Friday, March 31, 2017

"Texas Waltz" - Nathan Abshire

In 1954, with new vigor, Nathan Abshire refreshed his band's lineup and waxed several more tunes for George Khoury in Lake Charles.  "Texas Waltz" (#645) on Khoury's label was a later recording, re-working the melody of his earlier "Kaplan Waltz".   However, it never really took off.  The melody comes from the Angelus Lejeune's 1929 recording of "La Valse de Pointe Noire",  Dudley and James Fawvor as "La Valse De Creole" in 1928 and Amede Ardoin's "Valse De Ballard".   

Hé tu m'as quitté pour t'en aller dans grand Texas,
Chère 'tit monde, ne fais pas ça,
Moi je connais te vas voir ton erreur.

Hé, chère 'tite fille tu vas r'venir dans la Louisiane,
Ça sera trop tard, mais, peut me te voir,
D’écouter les conseils de tous les autres.

Ambrose Thibodeaux, Merlon Fontenot,
Nathan Abshire
First Festival Acadians, 1974
by Turner Browne
American Folklife Center Collection

Inspired by Harry Choates' "Jole Blon", Nathan used the same lyrical theme, even later covering the tune as "The New Jole Blon".  His new members are difficult to determine, but from what has been listed, it seems to be possibly Jake Mire on steel guitar, possibly Ernest Thibodeaux on rhythm guitar, possibly Jim Baker on bass guitar, possibly Shelton Manuel on drums, and either Dewey Balfa or Cleveland "Cat" Deshotel on fiddle.

Hey, you left me, went away to big Texas,
Dear little everything, do not do that,
I know you'll see your mistake. 

Hey, dear little girl, you'll return to Louisiana,
It will be too late, well, to see you,
Listen to the advice of all of us.

A similar attempt using the Kaplan melody would be done by Abe Manuel and Jelly Elliot known as "Ville Platte Waltz". 

  1. Lyrics by Jerry M and Stephane F
Nathan Abshire & the Pine Grove Boys - French Blues (Arhoolie, 1993)

Sunday, March 26, 2017

"Gran Prairie" - Leroy "Happy Fats" Leblanc

The lively character and musician, Leroy "Happy Fats" Leblanc. It's one of the Happy's more well known tunes, converting a popular melody into a country string band song.  Happy and fiddler Harry Choates had a short and tumultuous stint in 1940 when their group recorded a slew of songs for Bluebird records.  However, like many bands that worked with Harry, it didn't last.  His drinking and loose lifestyle was too erratic for Happy's style.  While together briefly, they headed to the Jefferson Hotel in Dallas, Texas to record "Gran Prairie" (#2081).  Grand Prairie is a rural region of St. Landry Parish between Opelousas and Ville Platte.  Here, the song which would eventually become Hank William's "Jambalaya" became an ode to this region.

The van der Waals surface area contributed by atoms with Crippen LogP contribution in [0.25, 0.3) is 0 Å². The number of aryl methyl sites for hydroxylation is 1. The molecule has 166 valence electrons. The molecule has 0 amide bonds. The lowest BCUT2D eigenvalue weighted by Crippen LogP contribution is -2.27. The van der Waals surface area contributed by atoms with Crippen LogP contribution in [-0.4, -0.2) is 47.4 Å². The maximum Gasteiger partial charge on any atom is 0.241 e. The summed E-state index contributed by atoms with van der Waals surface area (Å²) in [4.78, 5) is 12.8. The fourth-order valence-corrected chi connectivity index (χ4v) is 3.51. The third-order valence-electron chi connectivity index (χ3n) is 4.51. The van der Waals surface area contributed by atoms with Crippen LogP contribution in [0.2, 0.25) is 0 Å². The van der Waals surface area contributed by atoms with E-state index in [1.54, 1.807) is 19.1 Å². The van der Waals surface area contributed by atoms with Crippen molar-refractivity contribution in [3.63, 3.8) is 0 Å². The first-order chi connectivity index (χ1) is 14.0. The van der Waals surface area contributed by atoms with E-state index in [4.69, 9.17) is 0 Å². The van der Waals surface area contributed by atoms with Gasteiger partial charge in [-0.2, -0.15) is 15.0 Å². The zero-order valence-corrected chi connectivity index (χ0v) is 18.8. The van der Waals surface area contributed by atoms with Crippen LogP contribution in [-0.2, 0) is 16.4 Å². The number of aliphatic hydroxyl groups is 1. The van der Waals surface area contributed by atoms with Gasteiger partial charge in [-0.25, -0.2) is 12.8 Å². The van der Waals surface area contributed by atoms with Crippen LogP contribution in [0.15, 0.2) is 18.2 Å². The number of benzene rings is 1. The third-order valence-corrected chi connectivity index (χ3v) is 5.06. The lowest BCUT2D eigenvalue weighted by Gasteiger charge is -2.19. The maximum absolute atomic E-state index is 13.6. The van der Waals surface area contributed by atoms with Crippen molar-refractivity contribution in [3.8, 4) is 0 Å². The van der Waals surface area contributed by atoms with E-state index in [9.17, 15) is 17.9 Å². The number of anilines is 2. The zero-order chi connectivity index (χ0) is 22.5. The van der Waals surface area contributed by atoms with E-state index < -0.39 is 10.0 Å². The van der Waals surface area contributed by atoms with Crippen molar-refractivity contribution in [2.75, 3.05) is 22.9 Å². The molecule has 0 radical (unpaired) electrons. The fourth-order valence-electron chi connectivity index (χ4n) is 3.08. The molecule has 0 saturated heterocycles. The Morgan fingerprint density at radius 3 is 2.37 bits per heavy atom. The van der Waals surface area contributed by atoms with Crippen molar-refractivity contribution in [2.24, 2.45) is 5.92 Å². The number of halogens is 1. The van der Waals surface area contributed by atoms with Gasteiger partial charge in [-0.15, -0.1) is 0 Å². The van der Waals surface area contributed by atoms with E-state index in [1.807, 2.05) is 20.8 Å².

Moi j'm'en va chère p'tite fille pour toujours,

Ouais là-bas z'à Grand Prairie malheureux,

Rappelle-toi malheureuse ma p'tite fille,

Tous les misères qu'tu m'as fait, jolie coeur.

Moi j'm'en va chère p'tite fille pour toujours,

Ouais là-bas z' à Grand Prairie malheureux,

Ouais là-bas malheureuse au bout du monde,

Moi j'm'en va z'à Grand Prairie,

C'est mon pays.

Eric Arceneaux, Louis Arceneaux, Happy Fats
1936 Blue Goose Dancehall2

The first recording of this melody as a Cajun tune was by the Guidry Brothers called "Le Garcon Negligent" in 1929.   As a direct influence from the Jolly Boy's "Abbeville", the tune foreshadows Papa Cairo's use of the tune in his recording of "Grand Texas", or "Big Texas", in years to come.   It would be no surprise that Happy heard the melody since he had previously worked with Red Fabaucher of the Jolly Boys and Papa Cairo of the Louisiana Rounders.  Both had used the melody in their tunes, including Papa Cairo's "Alons Kooche Kooche" several years earlier.  The song contains a quick fiddle ride by a relatively unknown fiddle player at the time known as Harry Choates.  The rest of the band contained Sandy Lormand on guitar, Joseph M. "Pee Wee" Broussard on banjo, Ray Clark on steel guitar and Harold Broussard on piano.  

I, myself, will go, dear little girl, forever,

Yes, over there to Grand Prairie, oh my,

Remember how unhappy you were, my little girl,

All the misery which you made for me, pretty heart.

I, myself, will go, dear little girl, forever,
Yes, over there to Grand Praire, oh my,
Yes, over there, oh my, to the end of the world,
I, myself, will go to Grand Prairie,
It's my countryside.
Sandy would go on to play with Happy for several years including Doc Guidry's Sons of the South band.  Pee Wee Broussard would tour with Harry Choates and in an interview with Kevin Coffey, stated:
[Harry] never looked for what could happen tomorrow.  He lived for today.1

  1. Country Music Originals: The Legends and the Lost By Tony Russell
  2. Rayne's People and Places By Tony Olinger